The foundation of Nutritarian diet is made up of vegetables: leafy and cruciferous greens and other colorful vegetables and plants. These are the foods with the highest ratios of nutrients to calories (highest ANDI or Nutrient IQ score). Ninety percent of your daily diet should be made up of nutrient-rich plant foods, whose calories are accompanied by health-promoting phytochemicals: green and other non-starchy vegetables, especially mushrooms and tomatoes; fresh fruits; beans and legumes (including soybeans); raw nuts, seeds, and avocados; starchy vegetables; and intact whole grains.
If desired, the remaining 10% of your diet may include minimally processed foods such as whole-grain tortillas, tofu, and coarsely-ground or sprouted whole grain breads or cereals. A limited amount of animal products, preferably not more than 5% of total caloric intake, may be included.
By keeping low-nutrient foods to a minimum, and striving to eat at least 90% of calories from the unrefined plant foods that comprise the base of the pyramid each day, you construct a health-promoting, disease-preventing diet. This high nutrient eating style is considered a Nutritarian diet.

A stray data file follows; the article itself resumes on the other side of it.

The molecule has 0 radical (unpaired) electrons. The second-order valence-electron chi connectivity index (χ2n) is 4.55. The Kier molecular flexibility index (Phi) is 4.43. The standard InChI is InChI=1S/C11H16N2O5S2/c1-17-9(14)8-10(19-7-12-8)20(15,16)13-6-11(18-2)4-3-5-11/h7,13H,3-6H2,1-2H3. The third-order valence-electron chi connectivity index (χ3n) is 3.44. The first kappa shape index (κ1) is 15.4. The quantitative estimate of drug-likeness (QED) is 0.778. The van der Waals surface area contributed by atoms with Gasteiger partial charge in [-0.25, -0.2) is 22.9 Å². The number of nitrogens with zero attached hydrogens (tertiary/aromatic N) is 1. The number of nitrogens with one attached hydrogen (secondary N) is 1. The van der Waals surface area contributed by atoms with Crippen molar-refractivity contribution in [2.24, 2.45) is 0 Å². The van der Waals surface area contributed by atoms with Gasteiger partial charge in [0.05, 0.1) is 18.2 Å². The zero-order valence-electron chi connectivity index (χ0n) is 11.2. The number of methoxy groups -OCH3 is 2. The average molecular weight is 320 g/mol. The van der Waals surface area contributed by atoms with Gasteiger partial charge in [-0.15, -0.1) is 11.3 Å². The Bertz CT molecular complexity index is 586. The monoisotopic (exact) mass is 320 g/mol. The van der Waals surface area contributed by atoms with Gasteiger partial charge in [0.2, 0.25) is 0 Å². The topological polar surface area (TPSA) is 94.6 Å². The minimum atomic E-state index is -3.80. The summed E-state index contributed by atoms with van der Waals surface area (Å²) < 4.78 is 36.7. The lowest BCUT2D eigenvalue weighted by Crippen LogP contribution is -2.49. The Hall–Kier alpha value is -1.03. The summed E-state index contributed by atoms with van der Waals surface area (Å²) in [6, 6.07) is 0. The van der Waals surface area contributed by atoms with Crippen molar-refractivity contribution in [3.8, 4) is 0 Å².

My Nutritarian Pyramid is based on the foods that are the richest in micronutrients and have shown consistent benefits to health and longevity in scientific studies. The USDA’s guidelines often treat these protective foods as “side dishes,” and allows the vast majority of calories to be obtained from nutrient-poor foods.
Joel Fuhrman, M.D. is a board-certified family physician, seven-time New York Times bestselling author and internationally recognized expert on nutrition and natural healing, who specializes in preventing and reversing disease through nutritional methods. Dr. Fuhrman coined the term “Nutritarian” to describe his longevity-promoting, nutrient dense, plant-rich eating style.
For over 30 years, Dr. Fuhrman has shown that it is possible to achieve sustainable weight loss and reverse heart disease, diabetes and many other illnesses using smart nutrition. In his medical practice, and through his books and PBS television specials, he continues to bring this life-saving message to hundreds of thousands of people around the world.
*There is no guarantee of specific results. Results can vary. All material provided on the DrFuhrman.com website is provided for informational or educational purposes only. Consult a physician regarding the applicability of any opinions or recommendations with respect to your symptoms or medical condition.